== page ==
Bashir to those calling for his resignation: Prepare for Sudan 2020 elections
Sudan’s President Omar al-Bashir called upon those who are demanding him to step down to prepare for the 2020 elections to reach power.
In a televised interview, al-Bashir added that his government had a popular mandate and came to power through elections supervised by a commission recognized by all political powers.
He pointed out that the current constitution is approved by all political powers, accusing those whom he described as saboteurs by trying to invest in protests to implement political agendas
The Sudanese president remarks come after he fired the minister of health Mohamed Abuzaid Mustafa for the high prices of medicine and for what the medical sector is going through.
For his part, Sudanese prime minister and minister of finance Motazz Moussa described the protests by the Sudanese youth as “a clear demands.”
He clarified that his government is working on providing solutions to resolve the economic crisis.
Sudan’s PM considered the political interference in the protests in Sudan now as “indecent and condemned.”
Moussa stressed that “the only way out of the Sudanese political crisis is to hold free and fair elections in 2020,” pledging to accept “the people’s choice.”
Moussa also announced that the problem of cash flow will be resolved at the end of February, and will be completed in March for good, saying that “the policies adopted by the government led to a decline in the dollar in the parallel market.”
Sudan security forces arrest Khartoum University lecturers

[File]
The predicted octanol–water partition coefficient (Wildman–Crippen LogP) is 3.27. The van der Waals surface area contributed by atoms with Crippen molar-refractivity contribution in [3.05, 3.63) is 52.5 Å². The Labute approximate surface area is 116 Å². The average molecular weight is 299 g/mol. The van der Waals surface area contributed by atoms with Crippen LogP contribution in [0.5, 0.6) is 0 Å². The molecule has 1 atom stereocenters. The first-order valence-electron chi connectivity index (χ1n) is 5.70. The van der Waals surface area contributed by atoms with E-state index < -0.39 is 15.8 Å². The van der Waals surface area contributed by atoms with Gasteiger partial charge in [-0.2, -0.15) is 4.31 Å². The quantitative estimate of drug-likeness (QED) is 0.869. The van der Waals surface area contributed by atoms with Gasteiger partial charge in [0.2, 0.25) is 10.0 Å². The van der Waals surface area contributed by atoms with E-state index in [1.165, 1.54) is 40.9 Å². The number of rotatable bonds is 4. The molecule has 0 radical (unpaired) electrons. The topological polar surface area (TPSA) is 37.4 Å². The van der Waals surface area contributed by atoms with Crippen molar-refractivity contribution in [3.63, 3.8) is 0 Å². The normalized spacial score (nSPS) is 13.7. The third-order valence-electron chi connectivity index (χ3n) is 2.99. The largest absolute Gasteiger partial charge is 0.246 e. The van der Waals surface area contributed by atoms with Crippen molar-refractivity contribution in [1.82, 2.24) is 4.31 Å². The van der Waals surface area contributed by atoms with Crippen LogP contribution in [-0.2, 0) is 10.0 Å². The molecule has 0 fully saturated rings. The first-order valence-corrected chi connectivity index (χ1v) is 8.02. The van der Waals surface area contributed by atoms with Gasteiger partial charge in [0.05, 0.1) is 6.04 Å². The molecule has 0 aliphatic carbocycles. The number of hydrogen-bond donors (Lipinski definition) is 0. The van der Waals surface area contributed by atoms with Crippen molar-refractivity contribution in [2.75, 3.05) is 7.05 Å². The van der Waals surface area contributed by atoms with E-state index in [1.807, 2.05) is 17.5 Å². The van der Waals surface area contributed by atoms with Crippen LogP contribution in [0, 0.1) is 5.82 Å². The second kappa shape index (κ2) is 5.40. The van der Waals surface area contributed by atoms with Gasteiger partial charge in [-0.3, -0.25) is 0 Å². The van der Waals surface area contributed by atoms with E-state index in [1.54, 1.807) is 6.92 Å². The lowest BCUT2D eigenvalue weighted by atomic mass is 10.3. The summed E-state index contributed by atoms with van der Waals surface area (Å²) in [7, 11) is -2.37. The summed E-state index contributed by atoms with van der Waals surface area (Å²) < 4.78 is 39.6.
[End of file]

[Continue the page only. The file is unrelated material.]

But despite the Sudanese officials assurances, Sudanese security authorities arrested several faculty members from Khartoum University on Sunday, two professors said, after they joined anti-government protests that have posed the most serious challenge to President al-Bashir’s rule.
The arrests came amid fresh demonstrations in Khartoum and Wad Madani in response to a call by a coalition of professional unions to push for Bashir to step down.
Witnesses said security forces blocked professors and lecturers from coming out to protest outside the university, arresting at least eight. It was the first time the faculty of the country’s oldest and most prestigious educational institution has joined the protests since they began last month.
The rest were forced to return into the faculty club house, where security forces surrounded the building trapping about 100 professors and lecturers inside for nearly three hours.
“We demand the president of the republic to step down,” one placard read carried by the lecturers inside the club house, according to pictures posted on social media.
A police spokesman could not immediately be reached to comment.
Intermittent protests have rocked Sudan since anger over food shortages and rising bread prices erupted into demonstrations in the city of Atbara in the north on Dec. 19.
Security forces have used tear gas on occasions, live ammunition against demonstrators and rounded up more than 2,000 people. The Sudanese government has said that 19 people were killed in the protests, including at two members of the security forces. Amnesty International has put the death toll at 37.
In Sunday’s protests, witnesses said hundreds of men and women marched from three separate locations in the capital trying to reach the presidential palace in central Khartoum but were dispersed by security forces using tear gas and stun grenades.
A separate protest in Wad Madani, Sudan’s second largest city, was also dispersed by security forces using tear gas, according to witnesses.
The protests were smaller than previous demonstrations.
They are the most persistent opposition Bashir has faced since he took power in an Islamist-backed coup nearly 30 years ago.
Sudan’s economy has struggled to recover from the loss of three quarters of its oil output - its main source of foreign currency - since South Sudan seceded in 2011, keeping most of the oilfields.
The United States lifted 20-year-old trade sanctions on Sudan in October 2017. But many investors have continued to shun a country still listed by Washington as a state sponsor of terrorism, whose president is wanted by the International Criminal Court over charges of masterminding genocide in Darfur - charges he dismisses.